Gail Bailey chats to TV’s Autumn Watch star Kate Humble about her inspirational new book

Hippocrates said over 2000 years ago: “Walking is a man’s best medicine” and now growing scientific evidence suggests that he was indeed correct. While a recent Public Health England report alarmingly stated that four out of 10 middle aged adults in the UK (which equates to about six million people), fail to manage even one brisk 10 mile walk a month, we have Kate Humble to thank for her fabulous new book, Thinking on My Feet: The Small Joy of Putting One Foot in Front of the Other.

Kate, a broadcaster and writer, regularly seen on much loved BBC television programmes such as Autumn Watch and Spring Watch has delightfully journalled her daily walks, and runs, into a beautiful collection with high accolades from many including Simon Reeve, Benedict Allen and Ranulph Fiennes who describes it as: “An enticing read that makes every walk Humble describes, an adventure”.

Growing up in the countryside, Kate recounts that her life was always very active and involved riding horses and building dens, but not really walking. She even remembers as a young woman climbing a mountain in Wales and cursing every step!

Over time however and certainly in the last 20 years, Kate started to really appreciate the connection with her surroundings, and began to sense how moving at walking pace could help make problems and anxieties lessen, and that it wasn’t just what she could see and notice around her but how emotively these affected her: “As I started to realise how walking made me feel and that it helped me to formulate ideas and work things out, I wanted to share it. I thought, I talked and of course I walked, before putting the proposal for the book forward.”

Research shows us that our brain function and cognitive ability is much improved after walking, but this is even greater if that walking is in a green space.

The interesting concept that threads through the book is as a human race we have evolved to be upright and therefore walkers, and that as the physiological urge to be nomadic is present, our brains, as Kate points out in the book, are therefore stimulated by walking.

Kate’s default is to walk alone, mostly as she tends to walk with her dogs very early in the morning so it’s practically easier, but also because it helps to create ‘headspace’ that can only really be achieved in solitude. She leaves her phone at home to rid herself of any possible interruptions, to be able to feel liberated and to take in the small joys around her such as the first bluebell of spring or the changing of colour of the leaves as autumn approaches.

The book cover is beautiful and indicative of nature and the countryside, as a reader it makes you want to pick it up and see what’s inside – the cover itself forms part of the book’s story. On her walks Kate connected with others who inspired her and demonstrated the power and positivity of human nature. One of these was an artist, Paul West, who uses his walks to immerse himself in the landscapes as inspiration for his next painting. He created the cover from a wonderful project he did known as ‘Silent Voices’, a story Kate tells in the book, which is heart-warming, but not to be spoilt by telling it here!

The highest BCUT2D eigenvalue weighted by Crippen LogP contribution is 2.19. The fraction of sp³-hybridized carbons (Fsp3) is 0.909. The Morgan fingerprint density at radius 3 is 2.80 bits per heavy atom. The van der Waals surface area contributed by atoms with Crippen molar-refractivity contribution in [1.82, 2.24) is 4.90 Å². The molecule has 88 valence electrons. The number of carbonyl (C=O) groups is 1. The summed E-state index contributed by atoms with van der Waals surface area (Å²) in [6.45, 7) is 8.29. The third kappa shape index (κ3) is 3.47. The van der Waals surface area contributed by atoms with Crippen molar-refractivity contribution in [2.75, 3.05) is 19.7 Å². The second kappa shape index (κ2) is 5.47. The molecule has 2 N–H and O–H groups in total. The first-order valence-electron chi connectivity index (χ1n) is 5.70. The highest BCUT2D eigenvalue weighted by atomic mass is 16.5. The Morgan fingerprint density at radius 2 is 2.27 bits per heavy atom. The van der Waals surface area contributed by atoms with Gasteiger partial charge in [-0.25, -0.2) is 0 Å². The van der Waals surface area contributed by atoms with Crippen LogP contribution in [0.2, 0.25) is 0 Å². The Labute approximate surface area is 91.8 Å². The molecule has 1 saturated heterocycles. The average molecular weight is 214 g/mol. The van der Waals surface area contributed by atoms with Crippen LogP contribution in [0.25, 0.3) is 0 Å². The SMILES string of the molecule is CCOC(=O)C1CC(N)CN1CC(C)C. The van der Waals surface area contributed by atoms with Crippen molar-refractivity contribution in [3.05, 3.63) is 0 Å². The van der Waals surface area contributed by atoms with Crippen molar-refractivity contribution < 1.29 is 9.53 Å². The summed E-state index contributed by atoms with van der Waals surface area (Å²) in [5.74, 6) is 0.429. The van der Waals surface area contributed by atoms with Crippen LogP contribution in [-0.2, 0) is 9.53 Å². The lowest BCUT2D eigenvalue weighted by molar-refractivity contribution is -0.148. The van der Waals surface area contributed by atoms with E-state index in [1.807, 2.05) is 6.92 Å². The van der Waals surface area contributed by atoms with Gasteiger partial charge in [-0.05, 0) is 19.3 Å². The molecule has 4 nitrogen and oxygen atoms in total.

Other people Kate encountered who feature in the book are Sam, who takes people battling with addiction or mental health problems to climb mountains and has remarkable results and Ursula, who is not an athlete or a runner but when diagnosed with cancer decided to walk every footpath in Wales (3,700 miles). This is amazing by anyone’s standards but the positive effect that humanity had on her battle through those she met along the way, and the positive curative effect that connecting with nature had on allowing her to re-find herself, is wonderful to hear.

“Talking to others about their experiences made me realise I’m not a freak. I know I don’t have an illness or any demons to battle so my benefits seem small in comparison, but spending time with them reaffirmed how I felt about the simple but powerful activity of putting one foot in front of the other.”

As Kate explores the reasons why we walk her reflections and insights will encourage and motivate the reader to apply walking to their daily endeavours: “There is no such thing as the wrong weather to walk in!” Kate says as her final words: “There is something rather wonderful about embracing the weather!”

Good advice indeed and a further indication of Kate’s enthusiasm radiating through the discovery that going for a daily walk has become as essential to her feeling good, as that first cup of tea of the day!



Tedd Walmsley

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Tedd Walmsley managing director of Live Magazines shares his views on the latest topics in media.

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